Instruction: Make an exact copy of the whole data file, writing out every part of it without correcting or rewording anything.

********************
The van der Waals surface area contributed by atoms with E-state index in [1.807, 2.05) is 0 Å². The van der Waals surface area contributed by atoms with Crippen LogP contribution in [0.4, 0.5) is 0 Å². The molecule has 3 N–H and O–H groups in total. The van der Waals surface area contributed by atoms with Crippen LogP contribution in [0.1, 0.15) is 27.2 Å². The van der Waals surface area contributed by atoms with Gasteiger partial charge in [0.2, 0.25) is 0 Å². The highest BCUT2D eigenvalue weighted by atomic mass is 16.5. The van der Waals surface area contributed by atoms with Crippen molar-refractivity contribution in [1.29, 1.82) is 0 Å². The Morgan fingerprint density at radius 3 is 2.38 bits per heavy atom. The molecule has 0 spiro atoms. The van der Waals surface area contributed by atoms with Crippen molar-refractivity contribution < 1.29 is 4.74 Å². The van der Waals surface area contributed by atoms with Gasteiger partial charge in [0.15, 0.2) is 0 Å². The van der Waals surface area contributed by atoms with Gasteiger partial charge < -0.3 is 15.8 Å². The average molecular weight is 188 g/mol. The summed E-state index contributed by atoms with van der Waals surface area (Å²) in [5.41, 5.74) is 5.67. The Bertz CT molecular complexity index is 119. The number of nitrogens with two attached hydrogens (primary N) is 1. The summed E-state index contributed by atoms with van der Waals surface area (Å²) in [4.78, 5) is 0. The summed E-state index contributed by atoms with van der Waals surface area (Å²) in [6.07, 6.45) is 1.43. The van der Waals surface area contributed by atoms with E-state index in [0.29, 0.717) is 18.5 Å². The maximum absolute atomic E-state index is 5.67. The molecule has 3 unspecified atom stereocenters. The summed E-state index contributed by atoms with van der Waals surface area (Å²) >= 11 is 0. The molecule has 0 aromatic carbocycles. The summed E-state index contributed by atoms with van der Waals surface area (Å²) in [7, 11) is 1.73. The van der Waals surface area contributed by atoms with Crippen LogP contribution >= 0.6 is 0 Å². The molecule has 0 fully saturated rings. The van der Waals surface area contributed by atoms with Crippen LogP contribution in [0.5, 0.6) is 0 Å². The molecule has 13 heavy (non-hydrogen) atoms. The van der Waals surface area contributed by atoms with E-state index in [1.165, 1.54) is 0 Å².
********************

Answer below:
The van der Waals surface area contributed by atoms with E-state index in [1.807, 2.05) is 0 Å². The van der Waals surface area contributed by atoms with Crippen LogP contribution in [0.4, 0.5) is 0 Å². The molecule has 3 N–H and O–H groups in total. The van der Waals surface area contributed by atoms with Crippen LogP contribution in [0.1, 0.15) is 27.2 Å². The van der Waals surface area contributed by atoms with Gasteiger partial charge in [0.2, 0.25) is 0 Å². The highest BCUT2D eigenvalue weighted by atomic mass is 16.5. The van der Waals surface area contributed by atoms with Crippen molar-refractivity contribution in [1.29, 1.82) is 0 Å². The Morgan fingerprint density at radius 3 is 2.38 bits per heavy atom. The molecule has 0 spiro atoms. The van der Waals surface area contributed by atoms with Crippen molar-refractivity contribution < 1.29 is 4.74 Å². The van der Waals surface area contributed by atoms with Gasteiger partial charge in [0.15, 0.2) is 0 Å². The van der Waals surface area contributed by atoms with Gasteiger partial charge < -0.3 is 15.8 Å². The average molecular weight is 188 g/mol. The summed E-state index contributed by atoms with van der Waals surface area (Å²) in [5.41, 5.74) is 5.67. The Bertz CT molecular complexity index is 119. The number of nitrogens with two attached hydrogens (primary N) is 1. The summed E-state index contributed by atoms with van der Waals surface area (Å²) in [4.78, 5) is 0. The summed E-state index contributed by atoms with van der Waals surface area (Å²) in [6.07, 6.45) is 1.43. The van der Waals surface area contributed by atoms with E-state index in [0.29, 0.717) is 18.5 Å². The maximum absolute atomic E-state index is 5.67. The molecule has 3 unspecified atom stereocenters. The summed E-state index contributed by atoms with van der Waals surface area (Å²) >= 11 is 0. The molecule has 0 aromatic carbocycles. The summed E-state index contributed by atoms with van der Waals surface area (Å²) in [7, 11) is 1.73. The van der Waals surface area contributed by atoms with Crippen LogP contribution >= 0.6 is 0 Å². The molecule has 0 fully saturated rings. The van der Waals surface area contributed by atoms with Crippen LogP contribution in [0.5, 0.6) is 0 Å². The molecule has 13 heavy (non-hydrogen) atoms. The van der Waals surface area contributed by atoms with E-state index in [1.165, 1.54) is 0 Å².